• Along Comes Server Virtualization • Multiple VMs/host – Loss of visibility – Loss of control • Edge moves into host – Network admins need to understand server virtualization
  • Example 1 – Mirroring Traffic • Without virtualization this is pretty easy • With virtualization you now have multiple VMs
  • Example 1 – Mirroring Traffic • Without virtualization this is pretty easy • With virtualization you now have multiple VMs – Plus VMs can move • Better to monitor at virtual switch
  • Example 2 – Network Policies • Server admins have significant impact on the network – IP and MAC Address – Virtual NICs – Protocols and ports • Granular network control requires awareness of virtual machines – Define policies at virtual switch
  • Network Management Tools Lag • Assumptions of fixed topology – Fine for physical – Challenge for dynamic environment • Not virtualization aware – Incorrect topology – Incomplete topology – VM actions obsolete data X
  • Virtual Machine Density Planning • Host capacities are growing rapidly – XenServer 6.2 > 500 VMs – vSphere 5 > 512 VMs – RHEV 3 > 1000 VMs – Hyper-V > 2048 VMs • Clouds and VDI push limits • Top of rack switch selection matters? – ARP table – Switching performance drops – VM starts, but can’t connect VM VM VM VM VM VM VM VM VM VM Host 1 Host 2 VM VM VM VM VM VM VM VM VM
  • Storage Choices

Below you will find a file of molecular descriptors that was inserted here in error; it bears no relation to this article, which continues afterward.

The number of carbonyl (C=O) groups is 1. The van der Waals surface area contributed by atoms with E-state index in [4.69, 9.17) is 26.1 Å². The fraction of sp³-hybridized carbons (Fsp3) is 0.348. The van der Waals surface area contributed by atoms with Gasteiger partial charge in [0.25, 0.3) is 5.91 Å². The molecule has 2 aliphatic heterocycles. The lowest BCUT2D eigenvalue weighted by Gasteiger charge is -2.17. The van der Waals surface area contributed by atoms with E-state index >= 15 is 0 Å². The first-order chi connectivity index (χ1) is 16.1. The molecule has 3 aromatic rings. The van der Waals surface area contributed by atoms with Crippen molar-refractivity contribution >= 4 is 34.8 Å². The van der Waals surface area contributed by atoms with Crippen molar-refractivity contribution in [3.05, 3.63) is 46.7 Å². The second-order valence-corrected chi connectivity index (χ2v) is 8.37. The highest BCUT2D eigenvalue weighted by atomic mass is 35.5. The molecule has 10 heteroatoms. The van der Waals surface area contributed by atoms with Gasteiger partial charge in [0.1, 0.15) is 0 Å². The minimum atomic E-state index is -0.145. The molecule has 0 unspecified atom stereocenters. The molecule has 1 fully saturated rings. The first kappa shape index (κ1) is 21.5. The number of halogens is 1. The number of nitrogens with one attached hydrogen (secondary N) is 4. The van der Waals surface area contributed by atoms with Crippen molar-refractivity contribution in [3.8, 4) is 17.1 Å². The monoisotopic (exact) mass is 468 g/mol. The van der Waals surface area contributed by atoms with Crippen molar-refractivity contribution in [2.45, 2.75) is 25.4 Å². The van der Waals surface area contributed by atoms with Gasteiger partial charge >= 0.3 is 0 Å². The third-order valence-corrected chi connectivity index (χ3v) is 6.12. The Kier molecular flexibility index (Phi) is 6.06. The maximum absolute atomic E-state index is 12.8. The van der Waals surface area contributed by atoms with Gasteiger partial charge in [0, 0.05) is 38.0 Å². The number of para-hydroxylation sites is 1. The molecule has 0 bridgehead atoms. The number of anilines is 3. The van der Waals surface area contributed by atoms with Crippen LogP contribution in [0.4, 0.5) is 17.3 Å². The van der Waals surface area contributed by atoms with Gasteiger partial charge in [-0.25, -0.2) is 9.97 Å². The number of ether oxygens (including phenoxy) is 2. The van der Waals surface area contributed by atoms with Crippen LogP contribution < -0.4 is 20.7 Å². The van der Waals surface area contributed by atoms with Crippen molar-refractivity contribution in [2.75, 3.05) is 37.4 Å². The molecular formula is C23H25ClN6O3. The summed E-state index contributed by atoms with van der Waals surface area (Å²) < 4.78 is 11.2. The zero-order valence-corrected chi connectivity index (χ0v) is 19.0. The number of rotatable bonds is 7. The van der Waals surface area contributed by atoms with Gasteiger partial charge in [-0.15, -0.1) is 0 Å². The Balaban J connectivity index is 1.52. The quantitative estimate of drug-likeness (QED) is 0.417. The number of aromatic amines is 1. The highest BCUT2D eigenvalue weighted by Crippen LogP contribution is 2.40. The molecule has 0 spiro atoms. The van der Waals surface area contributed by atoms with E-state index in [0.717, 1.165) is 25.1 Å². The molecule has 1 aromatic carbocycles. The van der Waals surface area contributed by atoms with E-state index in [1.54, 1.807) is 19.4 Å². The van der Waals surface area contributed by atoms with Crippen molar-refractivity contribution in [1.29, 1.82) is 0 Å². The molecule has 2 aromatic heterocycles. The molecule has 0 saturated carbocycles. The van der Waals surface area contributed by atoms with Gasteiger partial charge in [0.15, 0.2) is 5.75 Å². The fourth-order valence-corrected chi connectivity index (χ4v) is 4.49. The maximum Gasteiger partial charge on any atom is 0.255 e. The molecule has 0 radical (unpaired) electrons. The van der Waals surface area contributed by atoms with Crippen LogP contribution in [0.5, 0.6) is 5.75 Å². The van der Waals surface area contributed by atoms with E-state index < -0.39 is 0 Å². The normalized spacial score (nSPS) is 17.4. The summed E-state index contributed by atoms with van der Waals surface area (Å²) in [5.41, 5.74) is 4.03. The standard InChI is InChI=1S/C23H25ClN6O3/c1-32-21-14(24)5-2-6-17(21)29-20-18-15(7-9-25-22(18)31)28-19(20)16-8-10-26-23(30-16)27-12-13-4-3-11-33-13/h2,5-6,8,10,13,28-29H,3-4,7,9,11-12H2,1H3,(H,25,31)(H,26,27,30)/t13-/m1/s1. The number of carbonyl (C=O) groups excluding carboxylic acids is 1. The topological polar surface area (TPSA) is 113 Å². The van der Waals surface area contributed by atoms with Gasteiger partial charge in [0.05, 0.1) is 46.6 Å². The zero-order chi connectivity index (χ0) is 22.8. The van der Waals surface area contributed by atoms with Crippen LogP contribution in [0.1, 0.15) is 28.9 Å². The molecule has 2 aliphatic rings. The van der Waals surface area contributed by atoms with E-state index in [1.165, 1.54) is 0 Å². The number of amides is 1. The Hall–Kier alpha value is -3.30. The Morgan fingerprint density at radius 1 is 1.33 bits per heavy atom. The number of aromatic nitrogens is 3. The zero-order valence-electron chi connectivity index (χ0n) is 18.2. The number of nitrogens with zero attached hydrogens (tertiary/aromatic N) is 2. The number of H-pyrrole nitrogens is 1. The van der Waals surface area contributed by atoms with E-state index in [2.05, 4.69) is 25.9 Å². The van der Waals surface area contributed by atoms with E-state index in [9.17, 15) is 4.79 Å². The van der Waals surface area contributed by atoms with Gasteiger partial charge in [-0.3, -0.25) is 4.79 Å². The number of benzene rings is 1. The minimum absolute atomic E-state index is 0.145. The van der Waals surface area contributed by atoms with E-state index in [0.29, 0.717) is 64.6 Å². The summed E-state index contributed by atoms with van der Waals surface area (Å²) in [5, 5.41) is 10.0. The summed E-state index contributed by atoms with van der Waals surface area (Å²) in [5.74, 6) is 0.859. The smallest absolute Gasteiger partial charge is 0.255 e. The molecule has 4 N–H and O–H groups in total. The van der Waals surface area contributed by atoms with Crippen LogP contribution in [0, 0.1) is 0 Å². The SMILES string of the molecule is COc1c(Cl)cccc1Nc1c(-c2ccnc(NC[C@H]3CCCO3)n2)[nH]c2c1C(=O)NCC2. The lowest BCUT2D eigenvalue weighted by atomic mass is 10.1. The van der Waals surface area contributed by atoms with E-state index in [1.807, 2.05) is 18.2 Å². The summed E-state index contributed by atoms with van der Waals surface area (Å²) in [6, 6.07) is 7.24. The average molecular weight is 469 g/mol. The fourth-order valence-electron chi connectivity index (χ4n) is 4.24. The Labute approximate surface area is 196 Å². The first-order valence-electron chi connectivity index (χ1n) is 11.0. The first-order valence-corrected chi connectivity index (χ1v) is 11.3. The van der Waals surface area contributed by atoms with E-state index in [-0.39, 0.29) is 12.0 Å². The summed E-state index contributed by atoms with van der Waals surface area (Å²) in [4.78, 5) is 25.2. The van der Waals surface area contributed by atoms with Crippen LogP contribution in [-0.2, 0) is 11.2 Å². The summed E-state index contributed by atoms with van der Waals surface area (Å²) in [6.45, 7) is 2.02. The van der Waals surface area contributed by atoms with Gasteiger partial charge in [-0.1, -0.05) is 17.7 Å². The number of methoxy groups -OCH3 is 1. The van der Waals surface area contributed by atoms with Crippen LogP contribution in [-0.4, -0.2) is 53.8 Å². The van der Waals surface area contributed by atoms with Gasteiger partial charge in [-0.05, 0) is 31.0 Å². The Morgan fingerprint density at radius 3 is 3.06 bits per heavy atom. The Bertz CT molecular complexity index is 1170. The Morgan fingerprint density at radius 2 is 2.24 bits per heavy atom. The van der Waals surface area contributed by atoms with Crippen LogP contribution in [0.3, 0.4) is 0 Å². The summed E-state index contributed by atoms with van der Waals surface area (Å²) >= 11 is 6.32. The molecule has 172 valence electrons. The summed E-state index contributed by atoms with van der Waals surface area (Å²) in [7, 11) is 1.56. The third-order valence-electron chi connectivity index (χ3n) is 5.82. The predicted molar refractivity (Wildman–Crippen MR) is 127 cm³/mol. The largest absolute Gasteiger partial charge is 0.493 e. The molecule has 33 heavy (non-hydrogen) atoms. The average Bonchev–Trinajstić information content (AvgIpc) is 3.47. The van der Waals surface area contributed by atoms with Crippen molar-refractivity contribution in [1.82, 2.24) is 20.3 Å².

• Design Phase – Expected Storage Growth 1,000 500 VMs Cost, AU 100 200 500 VMs Provisioning efficiency AU – arbitrary units
  • Storage Scalability During Usage Redesign 1,000 500 VMs 100 200 Cost, AU VMs 1,000 500 Cost, AU100 200 ? Alternatives AU – arbitrary units
  • Redesign Efficiency and Pod Storage 1,000 500 VMs 100 200 Cost, AU POD #1 POD #2 POD #3 1,000 500 VMs 100 200 Cost, AU AU – arbitrary units No redesign
  • What about local storage? 1,000 500 VMs Cost, AU100 200 50 VMs Provisioning efficiency AU – arbitrary units
  • POD trend Traditional trend Cost-Performance Trends Shared Storage Local Storage 1,000 500 VMs Cost, AU100 200 1,000 500 VMs 100 200 Cost, AU Local storage Performance trend Local storage trend
  • Understanding Disk Usage and Sizing VM_COUNT * VM_DISK + SWAP = TOTAL_DISK VM_COUNT * (OS_PARTITION + USR_DATA) + SWAP = TOTAL_DISK VM_COUNT = (TOTAL_DISK – SWAP) ÷ (OS_PARTITION + USR_DATA) VM_DISK SWAPUSR_DATAOS_PARTITION TOTAL_DISK
  • Templates and Thin Provisioning Matter VM_COUNT * USR_DATA + OS_PARTITION + SWAP = TOTAL_DISK VM_COUNT = (TOTAL_DISK – SWAP – OS_PARTITION) ÷ USR_DATA SWAP TOTAL_DISK OS_PARTITION USR_DATA